Springfield, IL (WGN) — Governor Quinn delivered an election year State of the State address in Springfield Wednesday afternoon– touching off a bit of a political firestorm at the state capitol.
Reaction certainly came quickly, and with abundance.
It’s been a tough five years, no argument there. The governor’s central theme– that he has the state on the right track and voters need to let him finish.
“Five years ago, this very day, I stood before you and asked for your prayers. Illinois was in a state of emergency, Governor Pat Quinn said Wednesday.
They are familiar themes becoming the cornerstones of the Pat Quinn re-election campaign. Accomplishments like marriage equality and ethics reform.
“And last year, we enacted necessary and comprehensive pension reform that Moody’s said ‘may be the largest reform package implemented by any state in the nation,” Quinn said.
There’s a rare appearance at the capitol by venture capitalist and republican challenger Bruce Rauner. Quinn’s opponents are quick to pounce.
“We have entered an economic death-spiral and Governor Quinn is trying to cover it up and put a rosy picture on it,” Bruce Rauner (R) Candidate for Governor, said. “Why are you the guy to fix it? “Here’s the issue– we are the worst-run state in America.”
State Senator Bill Brady, (R) Candidate for Governor: “Where he comes up with the fact that we’re forecast to be one of the best job-producing states in the nation is delusional.”
State Treasurer Dan Rutherford, (R) Candidate for Governor: “When you’re looking at where you’re trending and where you’re going in the future and where the jobs are going to be- it’s not there.”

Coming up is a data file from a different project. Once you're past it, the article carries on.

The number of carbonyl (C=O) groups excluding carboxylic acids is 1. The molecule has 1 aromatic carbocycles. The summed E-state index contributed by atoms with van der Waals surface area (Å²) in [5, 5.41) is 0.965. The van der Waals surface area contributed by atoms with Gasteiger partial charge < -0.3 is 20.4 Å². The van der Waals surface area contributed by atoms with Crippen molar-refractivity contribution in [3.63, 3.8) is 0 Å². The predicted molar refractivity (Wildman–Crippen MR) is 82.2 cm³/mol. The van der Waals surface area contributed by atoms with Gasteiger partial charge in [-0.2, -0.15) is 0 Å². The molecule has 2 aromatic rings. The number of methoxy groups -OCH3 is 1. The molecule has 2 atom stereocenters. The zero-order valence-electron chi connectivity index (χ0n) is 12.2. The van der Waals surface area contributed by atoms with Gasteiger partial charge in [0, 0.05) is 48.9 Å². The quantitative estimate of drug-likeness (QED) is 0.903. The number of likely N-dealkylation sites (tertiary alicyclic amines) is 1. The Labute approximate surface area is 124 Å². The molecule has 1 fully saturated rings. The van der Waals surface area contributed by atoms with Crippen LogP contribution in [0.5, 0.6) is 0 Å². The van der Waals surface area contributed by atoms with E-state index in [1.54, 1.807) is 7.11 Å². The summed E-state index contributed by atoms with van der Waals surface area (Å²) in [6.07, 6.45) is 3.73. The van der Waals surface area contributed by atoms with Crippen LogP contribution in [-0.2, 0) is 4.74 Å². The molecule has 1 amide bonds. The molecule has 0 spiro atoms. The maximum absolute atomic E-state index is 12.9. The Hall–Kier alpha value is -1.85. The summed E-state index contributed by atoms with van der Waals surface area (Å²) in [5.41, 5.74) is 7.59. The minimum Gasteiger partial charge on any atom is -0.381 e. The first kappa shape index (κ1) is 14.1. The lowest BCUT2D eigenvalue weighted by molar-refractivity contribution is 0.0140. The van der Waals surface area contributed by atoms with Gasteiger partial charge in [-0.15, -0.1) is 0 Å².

State Senator Kirk Dillard, (R) Candidate for Governor: “And you gotta have a lotta perfume to cover up the fact that we’re dead last in projected job creation in 2014.”
Tio Hardiman, (D) Candidate for Governor: “And we need a strong leader, an effective leader that can unify the democrats here in Springfield.”
Already controversy over some Quinn proposals– and how to pay for them. His plan is to hike the state minimum wage– and whether businesses can afford that.
Kristina Rasmussen, Illinois Policy Institute: “That’s going to put a lot of young people out of work as their jobs disappear, hurt small businesses.”
Judy Baar Topinka, (R) State Comptroller: “We can’t have families living in poverty at that who are working their buns off and can’t get ahead of the game and can’t even hold the place together.. you can’t let that happen- this is America!”
Doug Whitley, Illinois Chamber of Commerce: “I thought it was kind of a vanilla speech but the themes were right.”
State Rep. Elaine Nekritz, (D) Northbrook: “Whether all those things come to pass or not, we’ll see- but i thought he laid out a good vision.”
Governor Pat Quinn: “Over the past five years, we’ve rebuilt- one hard step at a time. And we’ve been getting the job done. Illinois is making a comeback.”
That’s a phrase the governor often repeated, saying Illinois, on his watch, is improving. His office even released some new data Wednesday afternoon to back that up, while his republican challengers say the quickest way out of the state’s financial mess is to elect a new governor.
By Tom Negovan